The Cousins is such a great thriller to binge read in a day or so this winter. I ultimately read it in three sittings, but if it hadn’t been for final exam season, I so would’ve read it in one go! You know that I love reading YA books with ‘rich kid’ settings, and I really enjoyed getting into the extravagance of the Storys’ lives on a fictional Nantucket meets Martha Vineyard’s inspired island. Although their grandmother and their parents as teens did have pretty privileged lives (we get a few chapters told from the teenage perspective of Milly’s mom), Milly, Aubrey, and Jonah’s lives aren’t exactly as extravagant as their parents used to be. I feel like we got to explore Aubrey and Jonah’s backstories quite well and their own secrets, but I do wish we got some on Milly- the only reason I think why we maybe don’t is because we explore her mom’s story as a teen. I admit I often had to return to the family tree in the beginning of the book because I kept getting their parents/the four siblings confused, since all their names begin with A. I really didn’t know what to expect from the mystery and I did enjoy the way the plot unraveled. It wasn’t the most jaw-dropping ending, but I thought the twists were delivered well and I honestly wouldn’t have guessed the big reveals in the beginning of the book. Will The Cousins be a super memorable read for me? Maybe not, but nevertheless, there’s just something about Karen McManus’ writing style that is so easy to get hooked into that makes The Cousins a fun binge read on a cold day this season. 

Break the Fall by Jennifer Iacopelli

My Rating: 4.5/5 Stars

Hannah Orenstein’s Head Over Heels, a gymnastics-inspired contemporary romance, is one my favorite reads of 2020 that left me craving another book about gymnastics. Enter Jennifer Iacopelli’s 2020 release, Break the Fall, a YA book following a fictional group of young women on the USA gymnastics team headed to the 2020 Olympics, until a scandal involving their coaches and one of their teammates threatens their future at the Games. 

Break the Fall tackles the very real reality surrounding sexual assault and other scandals in the competitive gymnastics world. While the main protagonist, Audrey, is not directly involved in the scandals, her teammates’ experiences are obviously very traumatic and affect the entire team’s mentality and relationships. The book well balances these serious discussions while also focusing on Audrey’s preparation for the Games – something she never thought she’d actually experience between the competition and the back injury that almost ended her career. There is a lot of details about the type of moves and gymnastic events Audrey and her teammates perform, and I found myself glued to every paragraph in fear that they would make a wrong move or in anticipation for their final score. The book was so well-written and again balanced the gymnastics scenes with the serious conversations and emotions going through Audrey’s head. There is a slight romance between Audrey and another Olympic hopeful snowboarder, Leo. While I think the story still would’ve been strong without it, their relationship allowed us to see another side of Audrey, especially as she prepares for a life without gymnastics after the Games. Read More »

December 2020 Mini Reviews: Contemporary Edition

I always try to write reviews within 1-3 days right after finishing the book, but winter break brain has gotten to me – I’m not necessarily feeling guilty about this because I minimized as much time as possible on my laptop over the holidays and ate up as many books as possible. Between blogging in chunks this month and reading so, so much, I have plenty of mini reviews ready to go, including today’s reviews focused on contemporary romance and adult contemporary.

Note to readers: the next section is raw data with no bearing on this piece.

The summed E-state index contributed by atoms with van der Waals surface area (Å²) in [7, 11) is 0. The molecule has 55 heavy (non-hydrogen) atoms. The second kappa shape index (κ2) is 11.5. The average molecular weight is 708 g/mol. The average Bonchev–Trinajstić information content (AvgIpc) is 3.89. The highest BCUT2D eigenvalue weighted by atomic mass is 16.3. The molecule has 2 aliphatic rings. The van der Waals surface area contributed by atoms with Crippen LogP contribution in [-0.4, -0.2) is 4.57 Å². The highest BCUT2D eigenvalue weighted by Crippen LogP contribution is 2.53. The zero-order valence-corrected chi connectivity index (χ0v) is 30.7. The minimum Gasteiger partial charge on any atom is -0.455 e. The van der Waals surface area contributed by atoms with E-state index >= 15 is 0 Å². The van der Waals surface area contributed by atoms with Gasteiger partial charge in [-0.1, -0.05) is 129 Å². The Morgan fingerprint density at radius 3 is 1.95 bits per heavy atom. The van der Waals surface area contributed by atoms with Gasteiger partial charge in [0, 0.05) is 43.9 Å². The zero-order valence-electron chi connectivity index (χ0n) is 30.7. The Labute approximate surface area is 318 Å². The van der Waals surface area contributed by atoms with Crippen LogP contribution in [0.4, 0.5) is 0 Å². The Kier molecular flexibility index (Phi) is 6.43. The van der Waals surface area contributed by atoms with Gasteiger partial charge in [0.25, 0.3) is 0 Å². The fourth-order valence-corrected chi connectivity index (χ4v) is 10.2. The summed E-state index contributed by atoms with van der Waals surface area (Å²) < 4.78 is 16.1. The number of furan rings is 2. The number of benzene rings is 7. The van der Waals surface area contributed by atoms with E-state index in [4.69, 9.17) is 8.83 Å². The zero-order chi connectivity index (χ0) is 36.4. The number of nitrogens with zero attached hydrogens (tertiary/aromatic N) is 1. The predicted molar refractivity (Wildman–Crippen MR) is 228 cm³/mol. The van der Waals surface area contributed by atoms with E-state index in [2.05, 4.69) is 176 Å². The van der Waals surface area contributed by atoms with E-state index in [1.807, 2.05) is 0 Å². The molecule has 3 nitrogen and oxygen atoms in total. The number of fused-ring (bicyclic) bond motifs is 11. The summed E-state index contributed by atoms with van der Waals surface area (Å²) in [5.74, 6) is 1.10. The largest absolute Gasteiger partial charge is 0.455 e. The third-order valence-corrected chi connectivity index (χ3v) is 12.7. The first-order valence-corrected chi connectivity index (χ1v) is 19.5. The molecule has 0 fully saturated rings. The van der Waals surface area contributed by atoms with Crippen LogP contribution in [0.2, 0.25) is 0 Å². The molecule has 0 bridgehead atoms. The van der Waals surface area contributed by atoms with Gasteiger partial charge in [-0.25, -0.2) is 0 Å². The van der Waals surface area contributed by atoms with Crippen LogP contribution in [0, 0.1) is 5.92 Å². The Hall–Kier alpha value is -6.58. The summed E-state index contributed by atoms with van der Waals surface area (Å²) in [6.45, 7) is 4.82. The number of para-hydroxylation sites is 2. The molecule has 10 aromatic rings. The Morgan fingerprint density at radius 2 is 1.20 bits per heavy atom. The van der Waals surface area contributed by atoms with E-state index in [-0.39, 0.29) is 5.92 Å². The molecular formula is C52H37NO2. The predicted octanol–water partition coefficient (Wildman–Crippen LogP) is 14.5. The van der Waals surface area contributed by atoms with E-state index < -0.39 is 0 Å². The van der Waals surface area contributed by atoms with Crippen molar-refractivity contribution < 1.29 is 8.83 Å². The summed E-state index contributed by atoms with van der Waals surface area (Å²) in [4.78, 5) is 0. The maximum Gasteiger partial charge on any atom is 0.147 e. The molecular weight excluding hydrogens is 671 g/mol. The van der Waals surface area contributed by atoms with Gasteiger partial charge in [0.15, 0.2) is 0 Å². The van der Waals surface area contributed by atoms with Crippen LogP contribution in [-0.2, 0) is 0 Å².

I know I usually include only 3 books in my mini review round-ups, but I decided to go with 5 of my recent reads from December since some of my reviews are on the shorter side (with the exception of one where I ranted a bit longer than I first thought while drafting the review, oops).

Ties That Tether by Jane Igharo

My Rating: 4/5 Stars

I’ve been doing my best to keep up with as many new contemporary romances as possible in 2020, which led me to pick up Jane Igharo’s debut novel, Ties That Tether. Its cover immediately caught my attention one day while scrolling through bookstagram and I was equally intrigued by its synopsis. The novel follows Azere, a twenty-five year old Nigerian Canadian woman who has always been pressured by her family to only marry a Nigerian man. Azere’s mom is always setting her up on dates with Nigerian men, and feels even more pressured after promising her father before he died that she would marry a Nigerian man. Things get complicated for Azere when she meets Rafael, who is everything Azere wants in a guy…except he’s white. Things get even MORE complicated for Azere and Rafael when their one night stand turns into something a lot more complicated than they could have imagined.

Although it has some classic contemporary romance lightness and humor, Ties That Tether is definitely one of the more serious contemporary romances I’ve read for its discussions surrounding race, ethnicity, and culture. I haven’t read a contemporary romance that deals with a conflict like the pressure Azere feels from her family to marry a man from her culture. The book goes beyond who Azere should marry, as Azere has felt she has never been able to embrace both of her cultures as a Nigerian AND Canadian woman. 

What I ultimately wasn’t didn’t like about Ties That Tether was the romance. I was never really super in love with Rafael, and I didn’t think the few chapters from his perspective were necessary. Although they added some mystery, I think his big reveals would’ve still be impactful strictly coming from Azere’s perspective. I really thought at one point that Azere was perhaps going to realize that Rafael wasn’t the guy for her. I never really felt any deep chemistry between them, which could’ve resulted from the fact that they both have something to hide. I wish Azere would have been honest with him earlier about how her family feels about who she should marry. I also wasn’t super in love with the love triangle, as Azere’s mom keeps pressuring her to date a guy from her past… and he keeps just randomly showing up??